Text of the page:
Take risks and drive innovation. In Brave New World, Aldous Huxley wrote that "stability isn’t nearly as spectacular as instability", and I believe this is why risks must sometimes be taken and new technologies embraced. We live in a connected world with so many communication channels; social media, mobile devices and tablets matter as much as newspapers and TVs, which is why Thomas Cook is moving forward with a high-tech and high-touch approach. Web is important, but an omnichannel presence is critical. We need to be wherever our customers are and available however they want to communicate with us.
Make sacrifices and move forward. Businesses must continually adapt to the evolving markets around them. Having efficient strategies in place must be one of the key concerns of any good chief executive. Maintaining brand traditions because they may have been successful in the past is no longer a viable option. To transform a business, new strategies need to be implemented and sacrifices accepted.
Speed is the key to driving change. Success isn’t based solely on change, but on changing faster than your customers and competitors; on being ahead of the curve. Decisions need to be made and implemented at speed during a business transformation. The decision you make with most of the facts is rarely the wrong one, but waiting for all of the facts can mean you miss your moment. Google summed up the need for speed perfectly by proving that fast actions done well are incredibly powerful.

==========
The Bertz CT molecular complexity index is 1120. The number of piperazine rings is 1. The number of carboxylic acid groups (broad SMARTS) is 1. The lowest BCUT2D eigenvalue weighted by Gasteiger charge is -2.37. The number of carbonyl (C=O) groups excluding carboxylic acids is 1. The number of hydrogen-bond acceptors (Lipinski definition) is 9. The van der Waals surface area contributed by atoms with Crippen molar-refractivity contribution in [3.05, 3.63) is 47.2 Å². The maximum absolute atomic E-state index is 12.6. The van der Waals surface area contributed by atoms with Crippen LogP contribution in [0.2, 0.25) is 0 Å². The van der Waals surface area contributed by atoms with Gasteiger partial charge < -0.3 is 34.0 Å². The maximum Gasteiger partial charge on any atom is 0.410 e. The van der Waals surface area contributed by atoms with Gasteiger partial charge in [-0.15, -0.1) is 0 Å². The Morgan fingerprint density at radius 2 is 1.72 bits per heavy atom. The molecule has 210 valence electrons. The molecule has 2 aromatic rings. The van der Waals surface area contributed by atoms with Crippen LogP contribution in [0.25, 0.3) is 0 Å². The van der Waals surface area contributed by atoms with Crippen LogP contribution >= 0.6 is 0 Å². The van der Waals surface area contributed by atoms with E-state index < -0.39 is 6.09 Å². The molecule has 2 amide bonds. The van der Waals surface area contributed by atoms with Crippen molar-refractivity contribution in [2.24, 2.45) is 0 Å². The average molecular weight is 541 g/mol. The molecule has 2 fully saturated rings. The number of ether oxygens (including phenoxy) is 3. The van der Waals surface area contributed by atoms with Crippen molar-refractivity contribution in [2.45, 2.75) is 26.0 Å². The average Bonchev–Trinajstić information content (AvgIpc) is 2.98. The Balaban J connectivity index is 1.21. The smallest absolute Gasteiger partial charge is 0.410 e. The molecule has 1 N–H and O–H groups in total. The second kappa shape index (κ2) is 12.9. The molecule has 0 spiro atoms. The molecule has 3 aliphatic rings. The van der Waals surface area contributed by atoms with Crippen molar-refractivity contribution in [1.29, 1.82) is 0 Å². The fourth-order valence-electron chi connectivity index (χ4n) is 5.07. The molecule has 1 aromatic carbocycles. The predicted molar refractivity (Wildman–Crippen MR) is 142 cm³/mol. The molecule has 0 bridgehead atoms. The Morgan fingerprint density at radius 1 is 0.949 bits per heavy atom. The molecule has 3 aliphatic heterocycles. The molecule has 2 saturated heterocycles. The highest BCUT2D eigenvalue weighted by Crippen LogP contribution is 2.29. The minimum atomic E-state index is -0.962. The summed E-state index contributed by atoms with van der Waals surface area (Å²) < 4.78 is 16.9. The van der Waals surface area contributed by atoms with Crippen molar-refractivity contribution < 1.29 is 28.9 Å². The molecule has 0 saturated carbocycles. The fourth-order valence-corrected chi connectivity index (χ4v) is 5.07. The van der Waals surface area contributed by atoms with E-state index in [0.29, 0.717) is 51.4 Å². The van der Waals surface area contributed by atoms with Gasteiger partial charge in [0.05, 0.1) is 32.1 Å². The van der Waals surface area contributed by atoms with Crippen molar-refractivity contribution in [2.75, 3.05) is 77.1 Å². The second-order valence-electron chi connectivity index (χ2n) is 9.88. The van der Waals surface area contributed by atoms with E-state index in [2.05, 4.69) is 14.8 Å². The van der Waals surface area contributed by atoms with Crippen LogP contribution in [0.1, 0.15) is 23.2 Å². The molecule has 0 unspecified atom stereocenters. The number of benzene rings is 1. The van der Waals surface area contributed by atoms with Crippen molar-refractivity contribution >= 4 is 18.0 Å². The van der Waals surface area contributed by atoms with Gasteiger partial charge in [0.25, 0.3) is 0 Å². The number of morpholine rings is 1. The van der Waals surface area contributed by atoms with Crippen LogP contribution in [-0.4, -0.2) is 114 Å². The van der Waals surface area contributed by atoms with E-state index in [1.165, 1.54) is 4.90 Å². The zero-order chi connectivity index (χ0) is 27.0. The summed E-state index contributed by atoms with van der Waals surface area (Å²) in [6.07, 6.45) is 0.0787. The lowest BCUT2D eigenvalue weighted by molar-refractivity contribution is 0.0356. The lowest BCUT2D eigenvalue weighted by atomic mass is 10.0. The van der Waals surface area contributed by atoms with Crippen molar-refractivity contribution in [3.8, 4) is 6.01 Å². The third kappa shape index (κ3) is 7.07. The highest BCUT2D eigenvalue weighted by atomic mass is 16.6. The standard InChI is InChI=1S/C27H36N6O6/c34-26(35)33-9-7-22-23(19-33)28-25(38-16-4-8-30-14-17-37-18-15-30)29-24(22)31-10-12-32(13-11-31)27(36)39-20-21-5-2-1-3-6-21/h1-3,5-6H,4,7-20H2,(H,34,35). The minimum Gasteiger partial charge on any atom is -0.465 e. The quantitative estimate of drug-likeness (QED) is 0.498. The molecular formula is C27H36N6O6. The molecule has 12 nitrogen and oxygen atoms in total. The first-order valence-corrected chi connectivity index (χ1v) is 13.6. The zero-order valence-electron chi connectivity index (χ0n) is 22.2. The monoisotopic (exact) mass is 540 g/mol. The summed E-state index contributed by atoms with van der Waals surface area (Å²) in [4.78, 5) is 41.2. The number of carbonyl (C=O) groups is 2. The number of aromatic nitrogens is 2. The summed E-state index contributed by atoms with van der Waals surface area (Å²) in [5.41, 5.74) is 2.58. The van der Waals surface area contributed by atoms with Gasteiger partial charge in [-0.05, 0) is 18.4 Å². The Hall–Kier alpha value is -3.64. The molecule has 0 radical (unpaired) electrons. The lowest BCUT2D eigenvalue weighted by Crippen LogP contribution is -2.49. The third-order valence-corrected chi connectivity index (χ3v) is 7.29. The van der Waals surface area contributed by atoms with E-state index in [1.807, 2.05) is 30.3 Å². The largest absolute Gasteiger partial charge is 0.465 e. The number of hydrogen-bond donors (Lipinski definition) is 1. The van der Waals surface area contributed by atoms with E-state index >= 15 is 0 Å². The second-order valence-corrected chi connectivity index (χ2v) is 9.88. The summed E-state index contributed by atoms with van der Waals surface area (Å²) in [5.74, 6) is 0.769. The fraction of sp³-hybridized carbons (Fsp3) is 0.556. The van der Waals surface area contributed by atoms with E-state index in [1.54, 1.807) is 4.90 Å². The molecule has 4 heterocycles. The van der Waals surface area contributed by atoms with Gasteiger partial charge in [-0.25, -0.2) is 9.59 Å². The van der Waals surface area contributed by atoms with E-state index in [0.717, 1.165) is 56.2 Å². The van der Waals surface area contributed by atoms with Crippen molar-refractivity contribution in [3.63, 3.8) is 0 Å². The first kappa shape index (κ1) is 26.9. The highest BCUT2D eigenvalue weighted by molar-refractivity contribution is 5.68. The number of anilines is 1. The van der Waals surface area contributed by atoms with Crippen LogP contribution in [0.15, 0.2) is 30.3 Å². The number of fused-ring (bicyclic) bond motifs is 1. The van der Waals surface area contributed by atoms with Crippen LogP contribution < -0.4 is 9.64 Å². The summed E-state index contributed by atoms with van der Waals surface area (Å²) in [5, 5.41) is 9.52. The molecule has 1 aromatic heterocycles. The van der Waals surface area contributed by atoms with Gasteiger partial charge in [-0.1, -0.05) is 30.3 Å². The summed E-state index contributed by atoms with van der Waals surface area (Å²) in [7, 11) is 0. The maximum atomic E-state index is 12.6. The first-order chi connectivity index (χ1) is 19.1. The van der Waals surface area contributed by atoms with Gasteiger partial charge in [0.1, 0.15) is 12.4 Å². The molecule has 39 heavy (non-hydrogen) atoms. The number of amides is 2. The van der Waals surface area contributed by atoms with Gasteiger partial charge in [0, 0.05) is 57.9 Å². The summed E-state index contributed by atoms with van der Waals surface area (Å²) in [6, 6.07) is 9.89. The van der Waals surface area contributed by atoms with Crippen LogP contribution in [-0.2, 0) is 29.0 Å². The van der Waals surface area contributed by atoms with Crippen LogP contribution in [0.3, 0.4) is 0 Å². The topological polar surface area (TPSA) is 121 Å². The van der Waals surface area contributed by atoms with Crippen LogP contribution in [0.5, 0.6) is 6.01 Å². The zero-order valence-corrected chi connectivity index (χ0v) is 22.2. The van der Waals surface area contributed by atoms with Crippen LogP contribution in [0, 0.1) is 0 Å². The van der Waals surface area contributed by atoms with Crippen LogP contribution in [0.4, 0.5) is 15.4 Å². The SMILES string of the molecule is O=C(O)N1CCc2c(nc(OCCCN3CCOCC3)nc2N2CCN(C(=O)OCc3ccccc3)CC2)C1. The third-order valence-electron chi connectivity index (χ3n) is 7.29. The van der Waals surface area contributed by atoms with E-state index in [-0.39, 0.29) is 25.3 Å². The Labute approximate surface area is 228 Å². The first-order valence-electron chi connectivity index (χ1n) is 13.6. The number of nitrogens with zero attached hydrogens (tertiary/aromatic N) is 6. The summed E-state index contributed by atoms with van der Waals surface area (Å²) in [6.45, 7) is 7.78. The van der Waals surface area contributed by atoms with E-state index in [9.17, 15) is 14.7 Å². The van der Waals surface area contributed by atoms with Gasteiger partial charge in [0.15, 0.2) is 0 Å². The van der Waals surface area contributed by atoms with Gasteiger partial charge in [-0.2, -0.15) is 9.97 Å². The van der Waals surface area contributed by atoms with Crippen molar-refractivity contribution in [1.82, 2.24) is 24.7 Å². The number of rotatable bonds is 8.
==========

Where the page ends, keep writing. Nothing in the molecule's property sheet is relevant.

Build your trust. A strong brand image that already exists in the public perception is a great building block for trust. Do what you say you will. Keep your word and be known as someone who delivers. Remember that heritage matters and needs to be cherished.
Listen to the voice of your customers. Our customers interact with our business all the time, increasingly through online and social channels, and their habits are changing. Keeping loyal customers means meeting people in the spaces they use and treating them as individuals. Hearing the voice of your customers and suppliers is key to understanding your business’s strengths and weaknesses.
Treat people well and remember who you are. Remember your roots and listen to your employees. Empathise and communicate. Be honest. Don’t over-commit, and always fix what you can. Ask people to share their feedback and be sure to act on it: next time they’ll share more with you. Don’t believe your own publicity too much and learn to laugh at yourself. If your mother could see what you’re about to do, would she be OK with it? I keep writer Maya Angelou’s wise words visible on my pinboard: "People will forget what you said and what you did, but never how you made them feel."
Learn from your mistakes. People make mistakes and that’s OK. It’s how we learn and grow. What is not OK is failing to learn from mistakes, and worse still is repeating them. I think we all need to be learning constantly. I adore books and read avidly, both as a source of knowledge and a means of escape. Own your own learning, read a lot, push forward, "lean in" and have mentors. Your career is too important to be left to someone else.
There’s more to life than work… although many of us don’t like to admit it. We all need downtime, exercise and space to recharge. We are all so much more than the job we do: don’t allow it to define you. Make time for family, friends and taking care of yourself. I love running, cycling and yoga; if you can’t make an hour a day to spend just on yourself, you’ve become a modern-day slave.
This article was first published on marketingmagazine.co.uk